As you should know by now, DPTP is an entry-level, introductory course that develops critical thinking about digital preservation, designed to help those working in information management to understand effective approaches to the challenges of digital preservation, and enable them to assess the models and examples in the context of their own organisations.
I recently attempted to web-archive an interesting website called Letters of Charlotte Mary Yonge. The creators had approached us for some preservation advice, as there was some danger of losing institutional support.
The site was built on a WordPress platform, with some functional enhancements undertaken by computer science students, to create a very useful and well-presented collection of correspondence transcripts of this influential Victorian woman writer; within the texts, important names, dates and places have been identified and are hyperlinked.
Since I’ve harvested many WordPress sites before with great success, I added the URL to Web Curator Tool, confident of success. However, right from the start some problems were experienced. One concern was that the harvest was taking many hours to complete, which seemed unusual for a small text-based site with no large assets such as images or media attachments. One of my test harvests even went up to the 3 GB limit. As I often do in such cases, I terminated the harvests to examine the log files and folder structures of what had been collected up to that point.
This revealed that a number of page requests were showing a disproportionately large size, some of them collecting over 40 MB for one page – odd, considering that the average size of a gathered page in the rest of the site was less than 50 KB. When I tried to open these 40 MB pages in the Web Curator Tool viewer, they failed badly, often yielding an Apache Tomcat error report and not rendering any viewable text at all.
A number of discussions are going on at the moment about the importance of preserving representation information for electronic files. Given the many possible ways even ordinary text can be encoded, it can never be taken for granted that digital files will be readable in the future.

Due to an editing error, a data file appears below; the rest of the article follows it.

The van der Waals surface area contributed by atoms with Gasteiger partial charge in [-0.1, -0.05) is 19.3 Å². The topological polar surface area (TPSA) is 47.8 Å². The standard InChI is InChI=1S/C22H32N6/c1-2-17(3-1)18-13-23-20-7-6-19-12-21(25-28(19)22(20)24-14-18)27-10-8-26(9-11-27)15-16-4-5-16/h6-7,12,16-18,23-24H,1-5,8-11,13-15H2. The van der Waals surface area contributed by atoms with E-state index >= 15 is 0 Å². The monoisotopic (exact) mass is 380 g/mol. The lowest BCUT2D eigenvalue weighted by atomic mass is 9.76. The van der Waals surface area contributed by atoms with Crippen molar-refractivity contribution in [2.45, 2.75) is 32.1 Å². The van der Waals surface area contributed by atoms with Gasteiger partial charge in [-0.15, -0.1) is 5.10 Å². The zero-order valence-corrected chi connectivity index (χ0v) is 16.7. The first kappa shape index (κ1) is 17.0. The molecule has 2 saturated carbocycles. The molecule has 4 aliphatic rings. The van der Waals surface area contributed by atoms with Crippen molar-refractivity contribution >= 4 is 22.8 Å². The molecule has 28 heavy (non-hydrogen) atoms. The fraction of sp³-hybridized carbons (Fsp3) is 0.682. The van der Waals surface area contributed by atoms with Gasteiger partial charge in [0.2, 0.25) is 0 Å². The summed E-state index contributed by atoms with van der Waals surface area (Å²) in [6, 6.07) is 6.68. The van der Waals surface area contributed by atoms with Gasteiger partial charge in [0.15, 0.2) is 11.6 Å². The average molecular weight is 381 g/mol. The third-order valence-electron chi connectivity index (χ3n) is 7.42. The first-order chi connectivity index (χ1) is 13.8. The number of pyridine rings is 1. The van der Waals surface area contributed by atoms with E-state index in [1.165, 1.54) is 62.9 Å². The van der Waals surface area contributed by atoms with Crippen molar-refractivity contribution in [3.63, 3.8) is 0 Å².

Maureen Pennock has recently set in motion the Crowd-sourced Representation Information for Supporting Preservation, to collect this information from anyone with something to contribute. Over at the Signal, Trevor Owens wrote a fascinating post about Glitching Files for Understanding – deliberately manipulating files at byte-level and changing them in inappropriate ways to see the effects. In a similar vein, Paul Wheatley and the SPRUCE project have created the intriguing Atlas of Digital Damages, on Flickr, illustrating what happens when files go wrong or can no longer be accurately rendered.
This reminded me of one of my own personal adventures in digital archaeology, and I finally tracked down the materials necessary to tell the story.
Some years ago I discovered an old floppy disk containing several undergraduate essays. While I was a student at Warwick University, from 1989-1992, I wrote most of my essays on a Research Machines “Nimbus”, inherited somehow from the school where my mother taught. It ran a version of DOS: I did little of interest on it beyond using the Word Processing application that was part of an office suite called First Choice.
On copying them to a PC, the file format used by First Choice was not obviously among those recognised by the conversion tools offered by MS Word,1 so I simply opened the document files in a text editor, and was pleased to discover they were broadly intelligible (the character encoding, at least – I can’t vouch for the intellectual content!): the text-encoding was clearly ASCII based.
The mysterious “GERBILDOC” file header